Western companies have many ways to rationalize unethical behavior in developing countries. One should note that these rationalizations are not always ethical reasons, but instead ways to justify or put a positive public spin on acts that are inherently unethical.
First, companies argue that they are conforming to all local laws. It is true that multinationals dumping toxic waste in developing companies, producing clothing in sweatshops, or buying from contractors who treat workers in an inhuman and unsafe fashion or use child labor is absolutely legal in some countries. Thus, one could argue that these practices are "reasonable"; although, whether one should consider practices "ethical" is a different matter.
Second, often in the case of corruption, multinationals argue that engaging in practices such as bribery is necessary because other companies do it, and it is necessary to create a level playing field. They might also argue that it is "reasonable" in terms of how local cultures work. However, simply saying that other people do it is not precisely an ethical justification, as under the same logic, it would be acceptable to commit murder or child abuse on the grounds that other people do it.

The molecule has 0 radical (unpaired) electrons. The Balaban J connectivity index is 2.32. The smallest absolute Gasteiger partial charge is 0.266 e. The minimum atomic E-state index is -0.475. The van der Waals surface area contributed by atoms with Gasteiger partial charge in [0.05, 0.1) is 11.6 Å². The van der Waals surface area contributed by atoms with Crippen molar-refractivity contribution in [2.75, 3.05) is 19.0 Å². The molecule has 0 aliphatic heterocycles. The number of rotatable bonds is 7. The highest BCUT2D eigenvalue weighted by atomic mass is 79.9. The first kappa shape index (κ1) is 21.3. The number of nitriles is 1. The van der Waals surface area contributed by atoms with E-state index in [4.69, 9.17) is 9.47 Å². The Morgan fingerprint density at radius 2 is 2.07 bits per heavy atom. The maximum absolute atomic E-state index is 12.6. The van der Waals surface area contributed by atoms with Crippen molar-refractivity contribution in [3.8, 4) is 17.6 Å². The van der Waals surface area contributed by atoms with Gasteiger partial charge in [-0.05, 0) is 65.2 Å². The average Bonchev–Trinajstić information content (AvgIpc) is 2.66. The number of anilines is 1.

Finally, arguments are often made on the basis that the business of a corporation is to make profits for shareholders and that this obligation overrides all other considerations.